The researchers showed that state-of-the-art techniques for rapidly analyzing changes in activity of all human genes will likely produce useful insights into the health of critically ill patients. The findings, which are available online and will be published in the March 29 issue of the Proceedings of the National Academy of Sciences, make it possible for physicians to begin answering important questions about critical care through genomic analysis.
"It's a very exciting time because our field has experienced such frustration with some of these questions, many of which have important ramifications for how we treat patients," says J. Perren Cobb, M.D., the paper's lead author and associate professor of surgery and of genetics at Washington University School of Medicine in St. Louis.
Nearly 5 million people are admitted to U.S. ICUs every year, and preliminary 2003 National Centers for Disease Control statistics cite accidental injuries and trauma as the fifth leading cause of death for that year. However, despite significant advances in organ support technology, physicians' ability to predict whether or not a given patient will respond to a specific course of treatment has been poor. To address these and other questions, countries such as Canada and Germany have established networks for research in critical care.
The new study, conducted by Cobb and his colleagues in the Inflammation and Host Response to Injury Large Scale Collaboration Program, is a significant step toward establishing such a U.S. research network.
Scientists tested two aspects of applying genomic technology in the ICU: Could the technology detect significant differences in the activity levels of genes in critically ill patients versus healthy patients? And could they establish testing procedures that would prevent local differences in ICUs and research laboratories across the United States from introducing noise or bias into the results?
"We wanted to make sure that we could consistently get the same results from an analysis regardless of where the sample was gathered," Cobb explains.
Researchers applied DNA microarrays, a genomic analysis technology, to blood samples and skeletal muscle from 34 severely injured patients and 23 healthy individuals. Critically ill patients were studied at the University of Washington, Seattle and the University of Rochester. Healthy patients were studied at Washington University at the University of Florida, the University of Rochester, and the Robert Wood Johnson Medical School of the University of Medicine and Dentistry of New Jersey.
Scientists identified key aspects of microarray testing procedures that were vital to obtaining results that could be reproduced regardless of where the studies were conducted, an essential criterion for rigorous science. The protocols they established also move researchers closer to being able to enroll large number of patients in longitudinal studies.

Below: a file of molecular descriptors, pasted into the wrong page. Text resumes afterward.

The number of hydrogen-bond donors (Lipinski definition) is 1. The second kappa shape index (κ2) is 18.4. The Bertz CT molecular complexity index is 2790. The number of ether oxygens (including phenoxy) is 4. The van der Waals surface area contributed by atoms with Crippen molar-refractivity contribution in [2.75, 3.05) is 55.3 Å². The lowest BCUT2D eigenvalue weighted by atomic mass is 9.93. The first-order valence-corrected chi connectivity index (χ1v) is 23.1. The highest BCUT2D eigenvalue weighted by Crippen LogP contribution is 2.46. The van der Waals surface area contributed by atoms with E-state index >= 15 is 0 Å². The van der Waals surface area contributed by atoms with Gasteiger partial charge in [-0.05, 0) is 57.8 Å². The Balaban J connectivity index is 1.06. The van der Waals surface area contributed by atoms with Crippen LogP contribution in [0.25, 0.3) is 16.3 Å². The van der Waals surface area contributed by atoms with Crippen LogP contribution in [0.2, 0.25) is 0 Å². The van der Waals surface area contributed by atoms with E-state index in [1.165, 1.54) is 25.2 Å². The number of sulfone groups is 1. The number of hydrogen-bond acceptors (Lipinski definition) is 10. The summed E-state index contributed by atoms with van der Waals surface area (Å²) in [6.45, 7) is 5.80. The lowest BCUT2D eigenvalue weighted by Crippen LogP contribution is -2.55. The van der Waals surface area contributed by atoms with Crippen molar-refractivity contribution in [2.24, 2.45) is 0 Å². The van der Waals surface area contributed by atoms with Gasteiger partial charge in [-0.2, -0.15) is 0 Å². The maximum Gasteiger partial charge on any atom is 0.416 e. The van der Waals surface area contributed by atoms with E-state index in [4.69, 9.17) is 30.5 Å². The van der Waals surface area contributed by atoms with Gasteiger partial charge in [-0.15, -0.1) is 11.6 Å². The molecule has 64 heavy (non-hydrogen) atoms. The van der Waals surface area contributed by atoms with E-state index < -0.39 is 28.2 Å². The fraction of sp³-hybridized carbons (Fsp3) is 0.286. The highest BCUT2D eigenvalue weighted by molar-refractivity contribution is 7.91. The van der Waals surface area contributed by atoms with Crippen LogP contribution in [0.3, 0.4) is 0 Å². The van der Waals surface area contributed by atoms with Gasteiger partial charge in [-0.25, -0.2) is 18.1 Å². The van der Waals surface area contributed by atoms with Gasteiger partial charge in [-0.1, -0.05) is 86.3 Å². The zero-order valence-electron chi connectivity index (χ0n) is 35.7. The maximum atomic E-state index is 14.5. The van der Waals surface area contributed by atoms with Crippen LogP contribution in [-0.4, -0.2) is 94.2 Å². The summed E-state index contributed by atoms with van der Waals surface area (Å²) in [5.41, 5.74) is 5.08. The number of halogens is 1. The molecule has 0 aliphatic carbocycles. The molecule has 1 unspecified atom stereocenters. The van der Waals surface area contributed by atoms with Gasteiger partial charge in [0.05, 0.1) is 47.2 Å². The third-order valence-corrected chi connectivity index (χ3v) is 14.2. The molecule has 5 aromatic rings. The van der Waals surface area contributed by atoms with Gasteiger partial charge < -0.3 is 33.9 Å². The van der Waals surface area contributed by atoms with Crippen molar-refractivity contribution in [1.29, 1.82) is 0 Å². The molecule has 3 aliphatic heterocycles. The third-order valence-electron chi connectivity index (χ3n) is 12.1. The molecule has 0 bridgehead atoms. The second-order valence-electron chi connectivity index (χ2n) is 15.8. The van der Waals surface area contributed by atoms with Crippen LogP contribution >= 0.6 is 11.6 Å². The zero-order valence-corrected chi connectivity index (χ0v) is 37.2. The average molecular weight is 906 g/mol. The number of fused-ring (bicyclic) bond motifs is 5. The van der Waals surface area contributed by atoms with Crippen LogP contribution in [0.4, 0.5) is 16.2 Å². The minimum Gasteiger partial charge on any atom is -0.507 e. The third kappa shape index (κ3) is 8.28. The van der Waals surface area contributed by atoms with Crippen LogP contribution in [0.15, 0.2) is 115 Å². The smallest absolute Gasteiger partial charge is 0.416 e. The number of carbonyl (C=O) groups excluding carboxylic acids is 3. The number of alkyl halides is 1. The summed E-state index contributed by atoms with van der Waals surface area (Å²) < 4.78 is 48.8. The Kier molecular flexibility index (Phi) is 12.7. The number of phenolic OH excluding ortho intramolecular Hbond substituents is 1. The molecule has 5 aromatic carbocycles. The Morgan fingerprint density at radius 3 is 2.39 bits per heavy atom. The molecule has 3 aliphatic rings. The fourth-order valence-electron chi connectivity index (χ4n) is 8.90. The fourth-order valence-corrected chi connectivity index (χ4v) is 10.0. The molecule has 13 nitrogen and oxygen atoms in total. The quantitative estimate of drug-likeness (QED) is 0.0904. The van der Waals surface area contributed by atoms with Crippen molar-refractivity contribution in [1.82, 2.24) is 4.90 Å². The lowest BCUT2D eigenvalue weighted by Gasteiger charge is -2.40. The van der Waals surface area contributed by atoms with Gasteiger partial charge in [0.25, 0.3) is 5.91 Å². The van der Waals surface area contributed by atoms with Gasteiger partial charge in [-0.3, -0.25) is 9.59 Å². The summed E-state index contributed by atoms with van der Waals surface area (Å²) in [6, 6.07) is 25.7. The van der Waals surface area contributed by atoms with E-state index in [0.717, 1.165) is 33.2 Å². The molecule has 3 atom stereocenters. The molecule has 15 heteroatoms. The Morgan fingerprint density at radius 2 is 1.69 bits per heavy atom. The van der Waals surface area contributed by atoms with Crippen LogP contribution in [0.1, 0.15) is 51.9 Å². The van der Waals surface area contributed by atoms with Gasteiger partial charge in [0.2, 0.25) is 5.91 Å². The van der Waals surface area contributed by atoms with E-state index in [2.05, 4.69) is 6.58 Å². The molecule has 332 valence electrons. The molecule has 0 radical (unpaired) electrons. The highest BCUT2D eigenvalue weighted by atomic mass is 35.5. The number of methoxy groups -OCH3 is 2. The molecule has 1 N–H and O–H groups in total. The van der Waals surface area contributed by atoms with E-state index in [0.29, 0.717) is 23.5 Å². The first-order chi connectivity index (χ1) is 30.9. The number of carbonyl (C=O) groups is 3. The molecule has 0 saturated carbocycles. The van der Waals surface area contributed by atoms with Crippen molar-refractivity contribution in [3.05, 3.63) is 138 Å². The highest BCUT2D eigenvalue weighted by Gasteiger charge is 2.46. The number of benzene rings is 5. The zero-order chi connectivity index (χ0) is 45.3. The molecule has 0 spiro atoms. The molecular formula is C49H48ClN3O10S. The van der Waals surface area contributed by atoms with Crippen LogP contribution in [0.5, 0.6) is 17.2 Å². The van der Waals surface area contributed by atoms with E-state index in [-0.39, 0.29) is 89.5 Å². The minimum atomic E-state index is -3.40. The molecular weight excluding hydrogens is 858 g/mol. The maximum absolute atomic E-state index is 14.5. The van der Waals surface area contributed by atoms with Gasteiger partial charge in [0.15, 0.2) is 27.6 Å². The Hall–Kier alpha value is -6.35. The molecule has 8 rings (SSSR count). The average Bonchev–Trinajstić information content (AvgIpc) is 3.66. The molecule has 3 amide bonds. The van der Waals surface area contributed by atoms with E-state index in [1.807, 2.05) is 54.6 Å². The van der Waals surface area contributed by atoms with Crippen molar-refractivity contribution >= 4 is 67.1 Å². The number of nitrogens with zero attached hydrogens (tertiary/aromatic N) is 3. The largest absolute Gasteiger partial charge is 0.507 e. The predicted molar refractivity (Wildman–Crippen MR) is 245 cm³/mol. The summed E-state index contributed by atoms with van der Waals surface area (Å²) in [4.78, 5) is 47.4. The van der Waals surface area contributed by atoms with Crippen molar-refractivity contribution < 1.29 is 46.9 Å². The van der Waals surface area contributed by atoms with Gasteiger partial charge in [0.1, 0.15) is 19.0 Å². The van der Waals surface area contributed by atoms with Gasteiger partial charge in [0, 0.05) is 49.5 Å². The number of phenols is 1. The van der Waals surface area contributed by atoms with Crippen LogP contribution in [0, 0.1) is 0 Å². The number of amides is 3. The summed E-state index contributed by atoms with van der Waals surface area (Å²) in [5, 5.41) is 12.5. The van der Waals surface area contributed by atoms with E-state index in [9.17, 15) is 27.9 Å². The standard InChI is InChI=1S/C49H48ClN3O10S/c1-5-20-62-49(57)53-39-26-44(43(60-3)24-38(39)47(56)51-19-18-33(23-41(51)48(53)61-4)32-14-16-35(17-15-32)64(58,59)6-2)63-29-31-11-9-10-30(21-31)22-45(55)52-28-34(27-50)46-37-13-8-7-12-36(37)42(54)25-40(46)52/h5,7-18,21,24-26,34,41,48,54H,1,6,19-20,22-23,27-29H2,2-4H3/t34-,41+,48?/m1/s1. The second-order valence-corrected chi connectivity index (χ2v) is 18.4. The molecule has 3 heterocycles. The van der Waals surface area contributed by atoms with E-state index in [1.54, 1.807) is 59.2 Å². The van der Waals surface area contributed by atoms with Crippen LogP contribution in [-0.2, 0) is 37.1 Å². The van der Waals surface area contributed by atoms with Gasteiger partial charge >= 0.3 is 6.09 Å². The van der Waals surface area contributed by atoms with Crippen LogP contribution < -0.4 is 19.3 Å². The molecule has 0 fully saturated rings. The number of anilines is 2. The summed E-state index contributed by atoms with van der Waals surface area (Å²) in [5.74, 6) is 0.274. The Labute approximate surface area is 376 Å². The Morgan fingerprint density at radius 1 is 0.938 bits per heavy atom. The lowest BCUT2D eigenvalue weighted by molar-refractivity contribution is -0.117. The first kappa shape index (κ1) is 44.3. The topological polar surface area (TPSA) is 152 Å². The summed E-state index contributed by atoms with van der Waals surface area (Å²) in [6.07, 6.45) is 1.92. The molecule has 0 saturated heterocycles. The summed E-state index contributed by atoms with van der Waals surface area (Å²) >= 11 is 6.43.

They also showed that genetic analysis technology has achieved levels of sensitivity and resolution sufficient to "see" dramatic changes in gene activity levels that take place in cells in the critically ill. Such changes in gene activity can, for example, reprogram white blood cells, immune system cells that circulate in the bloodstream. This reprogramming alters the relative populations of the different types of white blood cells and the genes they express. One white blood cell, the neutrophil, normally makes up 40 to 60 percent of circulating white blood cells but rises to comprise 80 to 90 percent after critical injury. The new approach will allow the investigators for the first time to monitor neutrophil gene activity genome-wide in injured patients.
In the new era of genetically based critical care research, one focus will be developing a better understanding of how these cells and other factors control inflammatory responses to severe injury.
"It has been clear for approximately two decades that critical injury can trigger the release of immune factors that cause massive inflammation, and this can sometimes overwhelm the body's ability to cope," Cobb says. "We have produced a great deal of insight into how those inflammatory responses are generated, and we've tried a number of strategies to block or weaken them, but so far we've had relatively little success."
As scientists' picture of how multiple genes interact to produce inflammatory responses becomes more complete, they may be able to develop more effective ways to dampen those responses and save lives.
Cobb JP, Mindrinos MN, Miller-Graziano C, Calvano SE, Baker HV, Xiao W, Laudanski K, Brownstein BH, Elson C, Hayden DL, Herndon D, Lowery SF, Maier RV, Schoenfeld D, Moldawer LL, Davis R, Tompkins RG, and Inflammation and Host Response to Injury Large Scale Collaborative Research Program. "Application of genome-wide expression analysis to human health and disease." Proceedings of the National Academy of the Sciences, 102 (13).
Funding from the National Institute of General Medical Sciences supported this research.
The procedures and protocols established for critical care research are available at the group's web site, www.gluegrant.org.
Washington University School of Medicine's full-time and volunteer faculty physicians also are the medical staff of Barnes-Jewish and St. Louis Children's hospitals. The School of Medicine is one of the leading medical research, teaching and patient care institutions in the nation, currently ranked second in the nation by U.S. News & World Report. Through its affiliations with Barnes-Jewish and St. Louis Children's hospitals, the School of Medicine is linked to BJC HealthCare.